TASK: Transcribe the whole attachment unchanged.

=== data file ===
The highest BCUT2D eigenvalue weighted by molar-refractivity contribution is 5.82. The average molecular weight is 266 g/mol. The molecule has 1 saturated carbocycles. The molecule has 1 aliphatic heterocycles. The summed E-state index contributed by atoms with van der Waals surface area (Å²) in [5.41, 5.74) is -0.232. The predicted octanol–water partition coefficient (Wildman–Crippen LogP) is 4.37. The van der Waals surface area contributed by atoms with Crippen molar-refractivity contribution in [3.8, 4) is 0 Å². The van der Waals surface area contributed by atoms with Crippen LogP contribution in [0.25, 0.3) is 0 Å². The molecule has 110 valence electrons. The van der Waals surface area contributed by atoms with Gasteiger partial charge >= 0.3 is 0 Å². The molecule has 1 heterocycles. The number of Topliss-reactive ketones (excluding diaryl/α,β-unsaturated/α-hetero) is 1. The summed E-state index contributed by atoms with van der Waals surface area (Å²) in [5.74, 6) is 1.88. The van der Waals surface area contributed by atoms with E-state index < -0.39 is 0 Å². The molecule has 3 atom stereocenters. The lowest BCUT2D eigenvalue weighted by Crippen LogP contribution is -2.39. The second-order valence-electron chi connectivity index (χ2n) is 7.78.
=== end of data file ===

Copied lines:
The highest BCUT2D eigenvalue weighted by molar-refractivity contribution is 5.82. The average molecular weight is 266 g/mol. The molecule has 1 saturated carbocycles. The molecule has 1 aliphatic heterocycles. The summed E-state index contributed by atoms with van der Waals surface area (Å²) in [5.41, 5.74) is -0.232. The predicted octanol–water partition coefficient (Wildman–Crippen LogP) is 4.37. The van der Waals surface area contributed by atoms with Crippen molar-refractivity contribution in [3.8, 4) is 0 Å². The van der Waals surface area contributed by atoms with Crippen LogP contribution in [0.25, 0.3) is 0 Å². The molecule has 110 valence electrons. The van der Waals surface area contributed by atoms with Gasteiger partial charge >= 0.3 is 0 Å². The molecule has 1 heterocycles. The number of Topliss-reactive ketones (excluding diaryl/α,β-unsaturated/α-hetero) is 1. The summed E-state index contributed by atoms with van der Waals surface area (Å²) in [5.74, 6) is 1.88. The van der Waals surface area contributed by atoms with E-state index < -0.39 is 0 Å². The molecule has 3 atom stereocenters. The lowest BCUT2D eigenvalue weighted by Crippen LogP contribution is -2.39. The second-order valence-electron chi connectivity index (χ2n) is 7.78.